For full details read the MadMariner.com article linked below.
Wednesday, April 22, 2009
Lloyd’s List report that the Stolt tanker vessel “Strength” has been freed. This is the tanker crew that I talked about in my last post. They have been captives of the pirates for over six months. The 23 Filipino crew members are said to be safe and the vessel is proceeding to its next port of call. There have been over 102 pirate attacks in the first quarter of 2009, according to the International Maritime Bureau.
Thank God that the crew has been returned safely. Again, while I understand why the American media did not start to report about the pirates until Americans were at risk, but the growing threat of piracy is a threat to the world. I hope that our government and the other governments of the world will continue to address this issue.
The full article can be found by clicking here.
Saturday, April 11, 2009
This evening I had another opportunity to sail with Allen Bates on his J105 “Zippity”. Allen is the organizer of the Houston Sailing Meetup Group. He also owns Seabrook’s B Sailing Club. Allen has been sailing since he was 12 years old. He is primarily a racer and is very knowledgeable in all the dynamics of sailboat racing.
This is the second trip I have taken with Allen on Zippity. It is always a blast. My normal sailing style is cruising so this is a very nice change of pace. You can learn so much more about sailing when you are on a racing boat that responds quickly to any changes that you make to your sail trim. Allen is also a very good teacher and freely shares his knowledge with anyone that is willing to listen.
For this trip, we sailed close hauled upwind changing tacks a couple of times until we crossed the Houston Ship Channel. Once we got to the other side, we tacked and sailed back across the channel. Once across we sailed a beam to broad reach in order to get the spinnaker ready. With the kite up, we flew up toward the Houston Yacht Club executing a couple of very good jibes. I have only had the opportunity to run with a spinnaker a couple of times in the past. This was definitely the best. This was the longest time I have had at the helm with the spin up. Great learning experience and a very pleasant sail.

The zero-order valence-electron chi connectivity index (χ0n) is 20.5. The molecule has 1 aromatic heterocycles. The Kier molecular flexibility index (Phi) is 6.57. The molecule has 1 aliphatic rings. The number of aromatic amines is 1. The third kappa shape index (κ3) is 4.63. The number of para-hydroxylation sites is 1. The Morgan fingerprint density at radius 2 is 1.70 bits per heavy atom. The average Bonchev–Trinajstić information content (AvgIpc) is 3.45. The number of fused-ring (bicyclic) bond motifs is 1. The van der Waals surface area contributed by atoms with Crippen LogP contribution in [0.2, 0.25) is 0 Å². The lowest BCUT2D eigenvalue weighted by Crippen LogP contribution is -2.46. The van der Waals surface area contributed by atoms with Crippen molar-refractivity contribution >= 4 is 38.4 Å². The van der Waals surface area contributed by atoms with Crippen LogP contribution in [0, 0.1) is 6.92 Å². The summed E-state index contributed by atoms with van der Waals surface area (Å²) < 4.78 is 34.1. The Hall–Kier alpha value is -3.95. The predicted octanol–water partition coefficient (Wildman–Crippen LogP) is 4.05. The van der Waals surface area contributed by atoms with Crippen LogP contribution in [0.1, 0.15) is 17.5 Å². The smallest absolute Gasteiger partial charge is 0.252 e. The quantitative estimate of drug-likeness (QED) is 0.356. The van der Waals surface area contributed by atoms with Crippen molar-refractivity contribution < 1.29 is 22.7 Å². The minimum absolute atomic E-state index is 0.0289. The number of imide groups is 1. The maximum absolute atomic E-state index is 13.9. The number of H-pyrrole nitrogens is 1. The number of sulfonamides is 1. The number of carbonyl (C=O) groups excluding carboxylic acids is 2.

Allen’s Meetup.com group is located at http://sailing.meetup.com/61/
B Sailing Club is located at http://www.bsailing.com/GPS Geotagging
Friday, April 10, 2009
While reading the Houston Chronicle on Saturday, April 4th, I saw an article about the Juan Sebastián de Elcano. The Spanish Navy training ship would be docked at Pier 21 in the Port of Galveston this weekend. I called my friend Mark and we made the trip to Galveston for a free tour. It is an amazing sailing ship. Mark and I both were very impressed with the ship and the way the Spanish Navy has kept her. The crew is made of some officers and mostly midshipmen training to become officers. They are at sea for at least 6 months before heading back home to Spain. The next stop is Columbia. From there they will travel some more in South America before heading to Cuba, Florida and finally home to Spain. If you like historic ships or tall ships, she is worth the effort of a tour if she comes to a port near you.
I have included info from wikipedia, the handouts and my pictures below.
Below is an excerpt from Wikipedia about Juan Sebastián de Elcano.
The Juan Sebastián Elcano is a training ship for the Royal Spanish Navy. She is a four-masted topsail, steel-hulled schooner. At 113 metres (370 feet) long, she is the third-largest Tall Ship in the world.
She is named after Spanish explorer Juan Sebastián Elcano, captain of Ferdinand Magellan's last exploratory fleet. The ship also carries the de Elcano coat of arms, which was granted to the family by Emperor Charles I following Elcano's return in 1522 from Magellan's global expedition. The coat of arms is a terraqueous globe with the motto "Primus Circumdedisti Me" (meaning: "First to circumnavigate me").
The Juan Sebastián de Elcano was built in 1927 in Cadiz, Spain, and her hull was designed by the Echevarrieta y Larriñaga shipyard in Cadiz. Her plans were also used twenty-five years later to construct her Chilean sail training vessel sister ship Esmeralda in 1952-1954.
Here is a scan of the information the Spanish Navy was handing out on the tour.